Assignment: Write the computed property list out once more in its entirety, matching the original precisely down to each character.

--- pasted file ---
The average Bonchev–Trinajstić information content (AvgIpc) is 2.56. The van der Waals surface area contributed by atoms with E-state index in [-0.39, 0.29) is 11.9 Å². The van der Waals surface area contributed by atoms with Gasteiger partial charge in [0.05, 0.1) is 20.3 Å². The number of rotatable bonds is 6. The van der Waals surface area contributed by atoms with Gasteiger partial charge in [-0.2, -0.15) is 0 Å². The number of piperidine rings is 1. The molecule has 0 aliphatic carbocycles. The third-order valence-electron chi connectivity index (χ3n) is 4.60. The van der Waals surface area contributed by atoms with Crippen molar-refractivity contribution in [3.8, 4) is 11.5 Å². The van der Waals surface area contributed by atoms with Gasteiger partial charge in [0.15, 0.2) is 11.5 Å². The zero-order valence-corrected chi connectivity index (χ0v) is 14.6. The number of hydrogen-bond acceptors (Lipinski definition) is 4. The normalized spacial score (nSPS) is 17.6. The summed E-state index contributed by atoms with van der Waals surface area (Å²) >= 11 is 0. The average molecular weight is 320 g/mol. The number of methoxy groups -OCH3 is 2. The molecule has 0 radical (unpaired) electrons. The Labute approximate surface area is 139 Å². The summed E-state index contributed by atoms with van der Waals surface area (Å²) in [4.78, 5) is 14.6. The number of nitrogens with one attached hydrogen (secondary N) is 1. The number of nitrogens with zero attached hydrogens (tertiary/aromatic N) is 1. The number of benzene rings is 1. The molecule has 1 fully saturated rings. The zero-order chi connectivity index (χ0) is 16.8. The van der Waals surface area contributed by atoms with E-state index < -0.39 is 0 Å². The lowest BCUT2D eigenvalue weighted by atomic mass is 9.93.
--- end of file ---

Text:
The average Bonchev–Trinajstić information content (AvgIpc) is 2.56. The van der Waals surface area contributed by atoms with E-state index in [-0.39, 0.29) is 11.9 Å². The van der Waals surface area contributed by atoms with Gasteiger partial charge in [0.05, 0.1) is 20.3 Å². The number of rotatable bonds is 6. The van der Waals surface area contributed by atoms with Gasteiger partial charge in [-0.2, -0.15) is 0 Å². The number of piperidine rings is 1. The molecule has 0 aliphatic carbocycles. The third-order valence-electron chi connectivity index (χ3n) is 4.60. The van der Waals surface area contributed by atoms with Crippen molar-refractivity contribution in [3.8, 4) is 11.5 Å². The van der Waals surface area contributed by atoms with Gasteiger partial charge in [0.15, 0.2) is 11.5 Å². The zero-order valence-corrected chi connectivity index (χ0v) is 14.6. The number of hydrogen-bond acceptors (Lipinski definition) is 4. The normalized spacial score (nSPS) is 17.6. The summed E-state index contributed by atoms with van der Waals surface area (Å²) >= 11 is 0. The average molecular weight is 320 g/mol. The number of methoxy groups -OCH3 is 2. The molecule has 0 radical (unpaired) electrons. The Labute approximate surface area is 139 Å². The summed E-state index contributed by atoms with van der Waals surface area (Å²) in [4.78, 5) is 14.6. The number of nitrogens with one attached hydrogen (secondary N) is 1. The number of nitrogens with zero attached hydrogens (tertiary/aromatic N) is 1. The number of benzene rings is 1. The molecule has 1 fully saturated rings. The zero-order chi connectivity index (χ0) is 16.8. The van der Waals surface area contributed by atoms with E-state index < -0.39 is 0 Å². The lowest BCUT2D eigenvalue weighted by atomic mass is 9.93.